JOHANNESBURG (Reuters) – South African clothing retailer Foschini Group reported an 18 percent rise in full-year profit on Thursday, boosted by last year’s acquisition of British chain Phase Eight.
Foschini, which is expanding outside South Africa as consumer spending tightens in its home market, said that headline earnings per share (EPS) rose to 1,056 cents for the year to March 31, from 898 cents the previous year.
Headline EPS is the main profit measure in South Africa and strips out certain one-off items.
“The group’s overall gross margin has improved from 47.3 percent to 49.7 percent, mainly as a result of the higher Phase Eight clothing margin,” the company said.
South African clothing retail relies heavily on in-store credit cards, but more stringent affordability measures in Africa’s most advanced economy led to a slowdown in the second half of the reporting period, Chief Financial Officer Anthony Thunstrom told Reuters.
Foschini has instead focused on increasing cash sales, which accounts for less than half of turnover excluding Phase Eight but was boosted to 58 percent by the British retailer, making the group less vulnerable to the credit cycle, Thunstrom said.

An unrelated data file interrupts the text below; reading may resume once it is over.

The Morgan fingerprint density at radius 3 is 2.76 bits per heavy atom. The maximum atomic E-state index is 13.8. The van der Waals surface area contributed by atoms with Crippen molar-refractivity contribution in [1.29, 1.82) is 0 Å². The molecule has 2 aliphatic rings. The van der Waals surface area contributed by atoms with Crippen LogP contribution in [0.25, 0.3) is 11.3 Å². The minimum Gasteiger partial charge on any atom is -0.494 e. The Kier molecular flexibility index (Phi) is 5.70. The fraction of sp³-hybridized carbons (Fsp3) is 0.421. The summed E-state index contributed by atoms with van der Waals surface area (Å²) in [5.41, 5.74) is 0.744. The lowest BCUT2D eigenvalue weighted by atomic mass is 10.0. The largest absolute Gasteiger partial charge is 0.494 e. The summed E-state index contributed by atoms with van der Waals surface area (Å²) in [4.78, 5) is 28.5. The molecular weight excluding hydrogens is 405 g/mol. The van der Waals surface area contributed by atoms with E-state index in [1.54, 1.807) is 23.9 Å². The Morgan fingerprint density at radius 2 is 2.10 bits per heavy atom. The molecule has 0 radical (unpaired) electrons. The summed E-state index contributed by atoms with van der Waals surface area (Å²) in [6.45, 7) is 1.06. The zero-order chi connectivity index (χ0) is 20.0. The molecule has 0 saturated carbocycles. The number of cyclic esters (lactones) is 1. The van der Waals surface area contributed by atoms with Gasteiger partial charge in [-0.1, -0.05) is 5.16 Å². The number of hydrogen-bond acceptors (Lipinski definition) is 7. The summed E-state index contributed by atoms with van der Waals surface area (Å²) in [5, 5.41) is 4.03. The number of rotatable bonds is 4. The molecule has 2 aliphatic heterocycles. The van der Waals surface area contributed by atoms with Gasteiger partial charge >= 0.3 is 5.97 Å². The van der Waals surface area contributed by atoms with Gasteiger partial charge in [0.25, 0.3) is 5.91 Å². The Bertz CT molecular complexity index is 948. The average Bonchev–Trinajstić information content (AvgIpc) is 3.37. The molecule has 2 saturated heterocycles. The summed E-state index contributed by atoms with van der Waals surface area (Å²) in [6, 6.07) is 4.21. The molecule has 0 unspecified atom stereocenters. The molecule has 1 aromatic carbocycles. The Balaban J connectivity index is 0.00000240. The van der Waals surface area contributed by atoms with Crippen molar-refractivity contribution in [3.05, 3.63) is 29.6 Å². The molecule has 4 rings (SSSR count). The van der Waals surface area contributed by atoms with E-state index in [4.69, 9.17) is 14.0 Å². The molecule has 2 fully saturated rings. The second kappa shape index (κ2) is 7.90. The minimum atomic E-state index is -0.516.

The company said it plans to open at least 50 more Phase Eight stores this financial year.
Sales also benefited from the inclusion of the British retailer and rose 31.2 percent to 21.1 billion rand ($1.4 billion). Excluding Phase Eight, the increase was 11.6 percent.
The retailer extended its push into the northern hemisphere, buying British high street chain Whistles in March, as consumers in South Africa rein in spending because of higher interest rates, rising energy costs and unemployment at more than 25 percent.
Foschini has been the best performer among South Africa’s listed fashion retailers this year, with its shares rising more than 17 percent, against a 6 percent decline for larger rival Mr Price.
Shares in Foschini were up 2 percent at 141.85 rand by 1357 GMT, paring gains of more than 3 percent before the release of its annual results.
($1 = 15.5615 rand)
(Reporting by TJ Strydom; Editing by Susan Fenton and David Goodman)